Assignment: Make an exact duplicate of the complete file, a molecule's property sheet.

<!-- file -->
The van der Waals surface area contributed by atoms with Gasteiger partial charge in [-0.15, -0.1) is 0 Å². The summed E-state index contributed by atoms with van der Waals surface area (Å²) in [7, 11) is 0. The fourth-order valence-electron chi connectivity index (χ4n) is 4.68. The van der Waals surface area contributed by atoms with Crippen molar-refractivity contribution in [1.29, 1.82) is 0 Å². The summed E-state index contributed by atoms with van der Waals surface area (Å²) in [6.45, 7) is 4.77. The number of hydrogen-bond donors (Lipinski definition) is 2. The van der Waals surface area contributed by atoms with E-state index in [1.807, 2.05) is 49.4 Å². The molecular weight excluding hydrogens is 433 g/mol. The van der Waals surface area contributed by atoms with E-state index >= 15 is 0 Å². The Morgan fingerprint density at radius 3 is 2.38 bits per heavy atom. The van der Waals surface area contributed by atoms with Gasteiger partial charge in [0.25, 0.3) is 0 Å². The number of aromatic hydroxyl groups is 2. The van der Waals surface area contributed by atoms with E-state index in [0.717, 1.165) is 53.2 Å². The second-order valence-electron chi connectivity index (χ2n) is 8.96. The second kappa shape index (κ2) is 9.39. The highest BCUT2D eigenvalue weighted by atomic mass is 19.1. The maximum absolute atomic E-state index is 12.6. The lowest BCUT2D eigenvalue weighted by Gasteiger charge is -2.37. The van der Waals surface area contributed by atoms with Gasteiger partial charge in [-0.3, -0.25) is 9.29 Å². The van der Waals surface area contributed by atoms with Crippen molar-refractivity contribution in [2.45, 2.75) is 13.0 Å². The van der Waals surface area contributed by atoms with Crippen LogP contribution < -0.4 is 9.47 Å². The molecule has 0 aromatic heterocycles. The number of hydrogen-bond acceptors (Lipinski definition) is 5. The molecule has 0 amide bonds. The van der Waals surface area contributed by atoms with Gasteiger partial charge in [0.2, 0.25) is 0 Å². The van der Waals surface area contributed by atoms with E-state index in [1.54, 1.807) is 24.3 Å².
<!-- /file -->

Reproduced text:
The van der Waals surface area contributed by atoms with Gasteiger partial charge in [-0.15, -0.1) is 0 Å². The summed E-state index contributed by atoms with van der Waals surface area (Å²) in [7, 11) is 0. The fourth-order valence-electron chi connectivity index (χ4n) is 4.68. The van der Waals surface area contributed by atoms with Crippen molar-refractivity contribution in [1.29, 1.82) is 0 Å². The summed E-state index contributed by atoms with van der Waals surface area (Å²) in [6.45, 7) is 4.77. The number of hydrogen-bond donors (Lipinski definition) is 2. The van der Waals surface area contributed by atoms with E-state index in [1.807, 2.05) is 49.4 Å². The molecular weight excluding hydrogens is 433 g/mol. The van der Waals surface area contributed by atoms with E-state index >= 15 is 0 Å². The Morgan fingerprint density at radius 3 is 2.38 bits per heavy atom. The van der Waals surface area contributed by atoms with Gasteiger partial charge in [0.25, 0.3) is 0 Å². The number of aromatic hydroxyl groups is 2. The van der Waals surface area contributed by atoms with E-state index in [0.717, 1.165) is 53.2 Å². The second-order valence-electron chi connectivity index (χ2n) is 8.96. The second kappa shape index (κ2) is 9.39. The highest BCUT2D eigenvalue weighted by atomic mass is 19.1. The maximum absolute atomic E-state index is 12.6. The lowest BCUT2D eigenvalue weighted by Gasteiger charge is -2.37. The van der Waals surface area contributed by atoms with Gasteiger partial charge in [-0.3, -0.25) is 9.29 Å². The van der Waals surface area contributed by atoms with Crippen molar-refractivity contribution in [2.45, 2.75) is 13.0 Å². The van der Waals surface area contributed by atoms with Crippen LogP contribution < -0.4 is 9.47 Å². The molecule has 0 aromatic heterocycles. The number of hydrogen-bond acceptors (Lipinski definition) is 5. The molecule has 0 amide bonds. The van der Waals surface area contributed by atoms with Gasteiger partial charge in [0.2, 0.25) is 0 Å². The van der Waals surface area contributed by atoms with E-state index in [1.54, 1.807) is 24.3 Å².